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Ev Vs. Manual


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#1 manooti

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Posted 30 July 2015 - 06:16 PM

I've read that ev won't work properly under manual.

Is it best to use the other modes, or stay in manual?

Been trying to figure out why my iso was fluctuating with ev and then all underexposed when locked the iso with all manual settings.

Been reading up on ev vs everything else and still having a hard time grasping it. If anyone has a good analogy please tell me.

#2 P Bender

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Posted 30 July 2015 - 07:59 PM

EV (exposure valuation) or in the canon world exposure compensation is used to add or subtract light from your image. To accomplish this the camera will adjust one of the following settings; shutter speed, aperture size, or iso settings. When you shoot in manual mode you are in control of all of these functions, adjusting to balance the exposure, depth of field, and freeze to motion of your subject. In a sense you control everything including EV.

I shoot manual and use auto ISO, this allows me to select the depth of field, freezing the motion of my subject, and achieving proper exposure. You can still use EV with this setting, the only downside is high ISO when shooting in low light situations.

Keep shooting and postings!

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#3 manooti

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Posted 30 July 2015 - 09:35 PM

Thank you sir!

I think using any setting except manual is too complicated, even the focus. Always used it in manual and when I started seeing the meter too dark then the iso fluctuating way too high I went back.

 

Would there be any point where those settings would be useful? Sounds tedious.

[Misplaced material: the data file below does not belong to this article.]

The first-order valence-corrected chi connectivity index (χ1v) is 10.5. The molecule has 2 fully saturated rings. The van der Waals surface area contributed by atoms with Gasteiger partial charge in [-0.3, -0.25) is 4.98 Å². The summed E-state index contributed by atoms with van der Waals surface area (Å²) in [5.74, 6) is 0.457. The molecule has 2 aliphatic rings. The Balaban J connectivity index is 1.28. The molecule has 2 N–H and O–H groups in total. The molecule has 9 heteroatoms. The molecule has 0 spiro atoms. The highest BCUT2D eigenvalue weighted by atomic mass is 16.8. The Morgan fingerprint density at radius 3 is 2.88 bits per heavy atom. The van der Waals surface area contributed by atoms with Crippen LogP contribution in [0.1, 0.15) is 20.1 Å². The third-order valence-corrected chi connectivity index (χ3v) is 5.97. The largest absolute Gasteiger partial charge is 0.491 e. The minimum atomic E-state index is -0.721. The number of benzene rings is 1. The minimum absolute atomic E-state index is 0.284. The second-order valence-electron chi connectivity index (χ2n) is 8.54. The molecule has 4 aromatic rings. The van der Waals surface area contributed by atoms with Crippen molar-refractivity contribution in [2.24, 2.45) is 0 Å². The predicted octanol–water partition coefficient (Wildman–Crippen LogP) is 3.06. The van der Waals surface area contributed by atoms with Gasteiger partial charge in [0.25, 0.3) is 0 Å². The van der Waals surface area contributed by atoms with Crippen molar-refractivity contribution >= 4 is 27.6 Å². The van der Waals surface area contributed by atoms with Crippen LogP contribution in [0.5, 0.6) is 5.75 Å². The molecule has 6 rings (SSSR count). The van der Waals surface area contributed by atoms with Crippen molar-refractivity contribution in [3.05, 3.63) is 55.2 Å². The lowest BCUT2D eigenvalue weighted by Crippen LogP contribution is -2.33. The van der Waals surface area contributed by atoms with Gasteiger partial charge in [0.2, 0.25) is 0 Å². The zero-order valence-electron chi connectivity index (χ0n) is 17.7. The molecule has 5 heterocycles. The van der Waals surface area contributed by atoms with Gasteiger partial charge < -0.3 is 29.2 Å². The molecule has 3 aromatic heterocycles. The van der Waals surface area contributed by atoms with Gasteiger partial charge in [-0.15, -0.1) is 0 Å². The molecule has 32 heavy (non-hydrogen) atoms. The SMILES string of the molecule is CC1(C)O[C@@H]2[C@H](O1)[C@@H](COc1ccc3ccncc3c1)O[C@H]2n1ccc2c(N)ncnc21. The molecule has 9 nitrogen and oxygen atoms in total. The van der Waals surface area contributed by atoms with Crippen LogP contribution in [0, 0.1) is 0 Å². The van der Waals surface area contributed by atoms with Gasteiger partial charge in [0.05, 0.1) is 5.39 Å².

#4 JestePhotography

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Posted 30 July 2015 - 09:58 PM

I set mine to auto ISO with a ceiling of 25600.
I use manual mode so I am in control of DOF which is REALLY important(the most important actually) and the shutter speed I want I order to freeze action, or intentional wing blur etc.
Yup, when I use EV it affects ISO, but when lighting is tricky/low I would rather get the shot instead of compromising on shutter speed and fstop. I pretty much refuse to be a slave to ISO, yes I keep it low as possible but NOT at the expense of making the shot.

#5 Bill Peppas

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Posted 31 July 2015 - 03:40 AM

In Aperture Priority Mode ( A on Nikon / Av on Canon ) Exposure Compensation ( the Ev thingie ) changes the shutter speed.

In Shutter Priority Mode ( S on Nikon / Tv on Canon ) Exposure Compensation changes the Aperture.

 

In Manual Mode Exposure Compensation won't change a thing since you are in control of everything that it can change ( Aperture, Shutter Speed, ISO ).
Exposure Compensation will work in Manual mode only if you set the ISO to Auto.​



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#6 ebit

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Posted 25 August 2015 - 10:51 AM

In Aperture Priority Mode ( A on Nikon / Av on Canon ) Exposure Compensation ( the Ev thingie ) changes the shutter speed.

In Shutter Priority Mode ( S on Nikon / Tv on Canon ) Exposure Compensation changes the Aperture.

 

In Manual Mode Exposure Compensation won't change a thing since you are in control of everything that it can change ( Aperture, Shutter Speed, ISO ).
Exposure Compensation will work in Manual mode only if you set the ISO to Auto.​

Hi Bill,

 

In Manual Mode, Exposure Comp does not work on Manual/Auto ISO on most canon cameras.. I hear only the 7d2 and the 5Ds/sr only have this feature.  Its a shame since canon cameras are supposed to perform well on high ISO's but have terrible DR, and ISO invariance (like doing an ISO 100 shot, and pushing it to +5 exposure in LR vs shooting in ISO 3200)



#7 JestePhotography

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Posted 25 August 2015 - 02:48 PM

One of the things I do often in manual mode auto ISO is to shoot at -.3 EV in low light to keep ISO down a bit when shooting a bird with a dark background. It works well when an osprey is hitting the water to keep from blowing highlights on the splash.

#8 Bill Peppas

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Posted 25 August 2015 - 02:55 PM

Hi Bill,

 

In Manual Mode, Exposure Comp does not work on Manual/Auto ISO on most canon cameras.. I hear only the 7d2 and the 5Ds/sr only have this feature.  Its a shame since canon cameras are supposed to perform well on high ISO's but have terrible DR, and ISO invariance (like doing an ISO 100 shot, and pushing it to +5 exposure in LR vs shooting in ISO 3200)

 

It works on most Nikon's, at least starting from the D3200 and later.

Canon ? Don't know.
Not a big fan.



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